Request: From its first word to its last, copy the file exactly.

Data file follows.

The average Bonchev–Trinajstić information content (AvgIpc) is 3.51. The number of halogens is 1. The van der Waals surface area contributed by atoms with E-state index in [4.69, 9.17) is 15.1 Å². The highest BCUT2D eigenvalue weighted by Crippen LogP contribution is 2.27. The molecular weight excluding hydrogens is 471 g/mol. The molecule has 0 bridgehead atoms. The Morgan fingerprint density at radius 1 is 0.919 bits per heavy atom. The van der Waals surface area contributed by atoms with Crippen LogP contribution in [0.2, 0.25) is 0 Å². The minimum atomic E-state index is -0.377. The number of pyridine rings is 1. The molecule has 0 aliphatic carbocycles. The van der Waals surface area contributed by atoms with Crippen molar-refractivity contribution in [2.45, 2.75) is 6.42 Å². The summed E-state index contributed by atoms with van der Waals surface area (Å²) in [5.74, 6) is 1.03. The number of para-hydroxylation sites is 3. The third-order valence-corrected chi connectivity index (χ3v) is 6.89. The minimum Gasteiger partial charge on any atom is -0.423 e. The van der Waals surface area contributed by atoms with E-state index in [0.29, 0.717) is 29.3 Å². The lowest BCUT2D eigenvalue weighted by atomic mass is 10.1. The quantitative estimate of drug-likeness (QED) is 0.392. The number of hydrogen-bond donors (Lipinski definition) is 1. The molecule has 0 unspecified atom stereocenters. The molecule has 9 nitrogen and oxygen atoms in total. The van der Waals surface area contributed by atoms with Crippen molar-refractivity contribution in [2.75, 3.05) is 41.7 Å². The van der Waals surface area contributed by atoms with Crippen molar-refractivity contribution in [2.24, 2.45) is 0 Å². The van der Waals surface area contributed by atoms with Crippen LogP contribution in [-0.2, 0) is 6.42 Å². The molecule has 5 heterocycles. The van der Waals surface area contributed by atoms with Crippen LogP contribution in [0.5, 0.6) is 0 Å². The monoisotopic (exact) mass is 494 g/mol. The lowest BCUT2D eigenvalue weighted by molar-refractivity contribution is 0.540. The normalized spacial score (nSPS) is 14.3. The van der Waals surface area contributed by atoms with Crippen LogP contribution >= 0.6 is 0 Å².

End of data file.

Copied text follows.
The average Bonchev–Trinajstić information content (AvgIpc) is 3.51. The number of halogens is 1. The van der Waals surface area contributed by atoms with E-state index in [4.69, 9.17) is 15.1 Å². The highest BCUT2D eigenvalue weighted by Crippen LogP contribution is 2.27. The molecular weight excluding hydrogens is 471 g/mol. The molecule has 0 bridgehead atoms. The Morgan fingerprint density at radius 1 is 0.919 bits per heavy atom. The van der Waals surface area contributed by atoms with Crippen LogP contribution in [0.2, 0.25) is 0 Å². The minimum atomic E-state index is -0.377. The number of pyridine rings is 1. The molecule has 0 aliphatic carbocycles. The van der Waals surface area contributed by atoms with Crippen molar-refractivity contribution in [2.45, 2.75) is 6.42 Å². The summed E-state index contributed by atoms with van der Waals surface area (Å²) in [5.74, 6) is 1.03. The number of para-hydroxylation sites is 3. The third-order valence-corrected chi connectivity index (χ3v) is 6.89. The minimum Gasteiger partial charge on any atom is -0.423 e. The van der Waals surface area contributed by atoms with E-state index in [0.29, 0.717) is 29.3 Å². The lowest BCUT2D eigenvalue weighted by atomic mass is 10.1. The quantitative estimate of drug-likeness (QED) is 0.392. The number of hydrogen-bond donors (Lipinski definition) is 1. The molecule has 0 unspecified atom stereocenters. The molecule has 9 nitrogen and oxygen atoms in total. The van der Waals surface area contributed by atoms with Crippen molar-refractivity contribution in [2.75, 3.05) is 41.7 Å². The van der Waals surface area contributed by atoms with Crippen molar-refractivity contribution in [2.24, 2.45) is 0 Å². The van der Waals surface area contributed by atoms with Crippen LogP contribution in [-0.2, 0) is 6.42 Å². The molecule has 5 heterocycles. The van der Waals surface area contributed by atoms with Crippen LogP contribution in [0.5, 0.6) is 0 Å². The monoisotopic (exact) mass is 494 g/mol. The lowest BCUT2D eigenvalue weighted by molar-refractivity contribution is 0.540. The normalized spacial score (nSPS) is 14.3. The van der Waals surface area contributed by atoms with Crippen LogP contribution >= 0.6 is 0 Å².